Besides being a nostalgic reunion, one thing bonds the original seven. They’ve all died and come back. And not just the standard “We thought they were dead, but it was a clone/they were in a coma/it was an alternate universe version.” They all actually died, went on to a form of an afterlife, and returned. Yes, even the very human Batman in the event series Final Crisis. Some were dead for many years, like Barry Allen and Hal Jordan. Others, like Wonder Woman, for just a few months.

With this detail in mind, the Leaguers all having gone to face the Grim Reaper and come out the other side could serve as the basis of an interesting team dynamic. Are they all functionally immortal now? Writer Grant Morrison played with the metaphor of the “Big Seven” Leaguers as Olympian Gods of the DCU in his ’90s JLA series. Could that interpretation be more literal than metaphorical? They certainly share a weird bond no other team has at DC. (However, we must note, that the X-Men at Marvel certainly do.) It’s fodder for an interesting reunion take for DC Comics’ most famous heroes.

It’s Time for Justice League Unlimited in the DC Universe

The Justice League Unlimted roster from the DC Animated Universe.
Warner Bros. Animation

Having said that, the original seven should just be a starting point for whatever DC does next. Because let’s face it, that’s a heavily white and male team for the year of our Lord Darkseid 2024. It’s time for the League to take a cue from their greatest media incarnation of the team, the Justice League Unlimited. It’s time to open the doors to every hero in the DCU. In the JLU animated series, the League became more than a team. It became almost a conglomerate for superheroes. It was a true society of superpowers, in a way their predecessors the Justice Society of America never were.

The comics have played with this notion before, like the excellent Justice League International run of the ‘80s. Yet never on the scale of the Justice League Unlimited cartoon show. The League expanding in this manner allows it to truly grow into something unique, something its rival the Avengers over at Marvel have never been. Maybe, the original seven founders realize they had to return from their respective graves to make the League something bigger than they ever dreamed of in the beginning. It could be something grander that goes beyond the definitions of what we now think of as a superhero team.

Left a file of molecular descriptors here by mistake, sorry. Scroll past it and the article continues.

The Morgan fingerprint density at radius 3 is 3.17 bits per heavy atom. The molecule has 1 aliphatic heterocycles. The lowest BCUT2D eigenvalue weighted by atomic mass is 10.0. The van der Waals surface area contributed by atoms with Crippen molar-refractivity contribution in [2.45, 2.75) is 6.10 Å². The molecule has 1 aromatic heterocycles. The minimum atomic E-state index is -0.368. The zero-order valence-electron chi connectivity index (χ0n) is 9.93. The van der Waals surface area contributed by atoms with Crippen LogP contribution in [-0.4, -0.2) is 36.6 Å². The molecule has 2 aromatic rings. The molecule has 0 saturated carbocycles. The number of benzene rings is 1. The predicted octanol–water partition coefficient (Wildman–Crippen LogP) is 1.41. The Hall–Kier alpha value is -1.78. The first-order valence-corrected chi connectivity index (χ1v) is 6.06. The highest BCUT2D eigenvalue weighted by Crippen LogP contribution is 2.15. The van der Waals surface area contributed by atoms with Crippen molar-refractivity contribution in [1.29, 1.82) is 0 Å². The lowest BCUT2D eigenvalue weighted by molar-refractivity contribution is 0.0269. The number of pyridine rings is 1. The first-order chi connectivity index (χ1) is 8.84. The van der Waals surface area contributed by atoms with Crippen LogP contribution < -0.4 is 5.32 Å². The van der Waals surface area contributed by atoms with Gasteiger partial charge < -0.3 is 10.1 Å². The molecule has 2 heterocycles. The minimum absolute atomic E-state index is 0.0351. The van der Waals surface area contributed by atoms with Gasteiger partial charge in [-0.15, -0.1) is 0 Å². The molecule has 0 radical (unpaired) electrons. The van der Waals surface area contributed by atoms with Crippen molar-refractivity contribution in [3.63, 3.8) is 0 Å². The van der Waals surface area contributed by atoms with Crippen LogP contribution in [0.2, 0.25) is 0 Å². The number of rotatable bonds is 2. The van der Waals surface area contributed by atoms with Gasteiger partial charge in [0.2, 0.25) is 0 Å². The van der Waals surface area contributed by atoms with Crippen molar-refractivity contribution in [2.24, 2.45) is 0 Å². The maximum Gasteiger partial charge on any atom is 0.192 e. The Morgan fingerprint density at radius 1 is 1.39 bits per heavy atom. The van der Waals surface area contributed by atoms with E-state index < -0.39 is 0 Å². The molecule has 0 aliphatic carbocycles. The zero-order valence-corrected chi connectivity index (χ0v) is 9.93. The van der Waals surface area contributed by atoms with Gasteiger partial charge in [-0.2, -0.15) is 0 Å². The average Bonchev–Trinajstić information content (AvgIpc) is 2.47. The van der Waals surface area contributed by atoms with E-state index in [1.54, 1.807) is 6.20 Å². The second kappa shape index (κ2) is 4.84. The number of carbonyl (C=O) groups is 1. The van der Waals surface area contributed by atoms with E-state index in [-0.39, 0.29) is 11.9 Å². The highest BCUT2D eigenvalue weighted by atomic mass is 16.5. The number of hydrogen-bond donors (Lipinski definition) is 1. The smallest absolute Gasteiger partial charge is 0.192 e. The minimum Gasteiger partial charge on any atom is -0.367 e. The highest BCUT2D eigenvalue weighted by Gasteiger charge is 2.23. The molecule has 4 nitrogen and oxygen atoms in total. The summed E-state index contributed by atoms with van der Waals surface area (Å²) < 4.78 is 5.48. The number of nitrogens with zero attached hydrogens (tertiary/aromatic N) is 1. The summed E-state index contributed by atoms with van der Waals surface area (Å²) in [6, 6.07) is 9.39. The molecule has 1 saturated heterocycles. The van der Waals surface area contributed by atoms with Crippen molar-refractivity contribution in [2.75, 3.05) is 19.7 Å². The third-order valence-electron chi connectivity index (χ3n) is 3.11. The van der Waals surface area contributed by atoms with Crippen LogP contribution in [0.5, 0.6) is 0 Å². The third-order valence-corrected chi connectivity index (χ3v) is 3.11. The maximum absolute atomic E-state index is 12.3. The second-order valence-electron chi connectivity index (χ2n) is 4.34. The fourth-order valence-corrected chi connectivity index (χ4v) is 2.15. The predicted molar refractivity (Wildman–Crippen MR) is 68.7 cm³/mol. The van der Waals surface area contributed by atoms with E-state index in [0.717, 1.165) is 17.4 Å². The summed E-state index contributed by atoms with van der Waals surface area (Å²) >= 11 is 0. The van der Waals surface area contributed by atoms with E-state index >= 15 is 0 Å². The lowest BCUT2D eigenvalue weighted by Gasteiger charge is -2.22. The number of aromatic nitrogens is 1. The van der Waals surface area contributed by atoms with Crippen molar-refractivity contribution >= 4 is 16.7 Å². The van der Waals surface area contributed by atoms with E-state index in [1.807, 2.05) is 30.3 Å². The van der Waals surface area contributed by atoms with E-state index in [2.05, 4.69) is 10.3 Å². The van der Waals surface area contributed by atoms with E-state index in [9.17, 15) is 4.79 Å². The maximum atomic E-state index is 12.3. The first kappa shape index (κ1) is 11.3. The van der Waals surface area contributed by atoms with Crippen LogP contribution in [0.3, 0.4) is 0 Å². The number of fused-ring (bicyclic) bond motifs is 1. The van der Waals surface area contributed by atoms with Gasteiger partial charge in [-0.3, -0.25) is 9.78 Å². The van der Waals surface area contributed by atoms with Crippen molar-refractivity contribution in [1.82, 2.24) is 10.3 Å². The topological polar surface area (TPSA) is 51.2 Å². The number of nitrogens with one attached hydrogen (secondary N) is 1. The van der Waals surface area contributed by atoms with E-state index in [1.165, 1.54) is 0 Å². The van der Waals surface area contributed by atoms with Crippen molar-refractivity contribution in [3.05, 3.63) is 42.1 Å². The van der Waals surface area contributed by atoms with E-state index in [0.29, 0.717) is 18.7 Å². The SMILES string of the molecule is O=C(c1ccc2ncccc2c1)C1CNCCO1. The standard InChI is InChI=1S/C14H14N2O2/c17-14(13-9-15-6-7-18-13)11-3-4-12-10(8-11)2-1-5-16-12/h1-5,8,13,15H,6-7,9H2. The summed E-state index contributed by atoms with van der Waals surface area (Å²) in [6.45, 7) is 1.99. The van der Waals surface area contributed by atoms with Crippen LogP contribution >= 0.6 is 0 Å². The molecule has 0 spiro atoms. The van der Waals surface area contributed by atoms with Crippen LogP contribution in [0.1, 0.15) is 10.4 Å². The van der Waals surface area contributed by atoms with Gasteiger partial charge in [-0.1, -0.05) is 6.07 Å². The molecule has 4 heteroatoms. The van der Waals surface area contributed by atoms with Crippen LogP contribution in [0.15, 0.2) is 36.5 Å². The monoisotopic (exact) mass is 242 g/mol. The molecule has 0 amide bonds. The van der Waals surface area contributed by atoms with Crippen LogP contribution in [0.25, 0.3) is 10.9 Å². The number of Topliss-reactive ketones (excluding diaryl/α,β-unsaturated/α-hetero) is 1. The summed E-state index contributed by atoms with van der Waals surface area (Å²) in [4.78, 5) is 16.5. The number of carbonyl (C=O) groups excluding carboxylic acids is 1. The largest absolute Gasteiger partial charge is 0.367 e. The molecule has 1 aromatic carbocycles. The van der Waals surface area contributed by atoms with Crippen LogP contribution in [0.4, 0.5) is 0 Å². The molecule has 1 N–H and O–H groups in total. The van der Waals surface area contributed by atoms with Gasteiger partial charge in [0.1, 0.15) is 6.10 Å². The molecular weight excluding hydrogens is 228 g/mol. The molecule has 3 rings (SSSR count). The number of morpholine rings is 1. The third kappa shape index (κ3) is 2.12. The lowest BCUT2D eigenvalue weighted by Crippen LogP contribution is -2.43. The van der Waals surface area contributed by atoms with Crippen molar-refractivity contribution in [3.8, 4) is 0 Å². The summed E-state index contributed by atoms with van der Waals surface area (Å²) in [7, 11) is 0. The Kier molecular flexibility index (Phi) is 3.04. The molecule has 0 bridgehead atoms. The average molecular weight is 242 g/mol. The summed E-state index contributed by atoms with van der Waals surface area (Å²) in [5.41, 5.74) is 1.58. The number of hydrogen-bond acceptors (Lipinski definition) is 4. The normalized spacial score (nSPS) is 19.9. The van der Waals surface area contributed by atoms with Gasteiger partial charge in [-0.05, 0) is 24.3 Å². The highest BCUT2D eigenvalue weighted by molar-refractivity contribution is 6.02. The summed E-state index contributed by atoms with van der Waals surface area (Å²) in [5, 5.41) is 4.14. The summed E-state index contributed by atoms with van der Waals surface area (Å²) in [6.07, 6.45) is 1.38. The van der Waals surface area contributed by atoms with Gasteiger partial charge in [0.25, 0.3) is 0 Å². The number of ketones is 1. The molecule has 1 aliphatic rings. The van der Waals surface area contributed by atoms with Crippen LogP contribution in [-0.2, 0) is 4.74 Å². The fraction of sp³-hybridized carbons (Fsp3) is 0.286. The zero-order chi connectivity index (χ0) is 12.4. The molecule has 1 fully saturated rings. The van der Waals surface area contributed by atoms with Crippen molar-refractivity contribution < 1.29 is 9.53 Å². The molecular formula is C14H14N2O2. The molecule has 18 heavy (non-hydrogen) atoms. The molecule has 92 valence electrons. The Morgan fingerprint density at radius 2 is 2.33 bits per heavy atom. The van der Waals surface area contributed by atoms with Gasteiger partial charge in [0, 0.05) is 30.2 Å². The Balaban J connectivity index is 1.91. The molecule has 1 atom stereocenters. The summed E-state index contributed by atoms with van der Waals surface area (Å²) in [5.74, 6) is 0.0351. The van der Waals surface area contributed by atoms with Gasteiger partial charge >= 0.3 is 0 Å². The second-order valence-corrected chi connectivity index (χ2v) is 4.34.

A Strong Comic Book Justice League Can Inform the Big Screen Version

The world's greatest superheros, DC Comics' Justice League.
DC Comics

Of course, comics are the primary source of inspiration for most live-action content. The New 52 League was the main inspiration for the DCEU version, from Cyborg as a founding member, to their first villain being from the planet Apokolips. So it would be fitting for whatever DC’s new Justice League becomes to inspire the eventual DCU version. We’ve believed for some time now that Gunn’s DCU would have an already existing Justice League in it, but if the comic book League is a gigantic group with many members and branches, we wouldn’t hate for that concept to make that transition to film and TV.

Whatever DC does when it inevitably relaunches the Justice League title, there should be top-notch creatives on it. Justice League should always be DC’s biggest title. It was in the Silver Age, again in the post-Crisis JLI era, and also in the ’90s Grant Morrison years. Like it or hate it, the New 52 Justice League carried the line, sales-wise, for a good long time. It was not an afterthought series for the publisher. It would be shocking if we don’t see a relaunch by 2025, the Justice League of America’s 65th anniversary. Here’s hoping it’s something that gets the readership excited, and springboard’s comics’ greatest superhero team into the future. They deserve a series that reflects their status as the world’s greatest superteam.

Top Stories
More by Eric Diaz
Trending Topics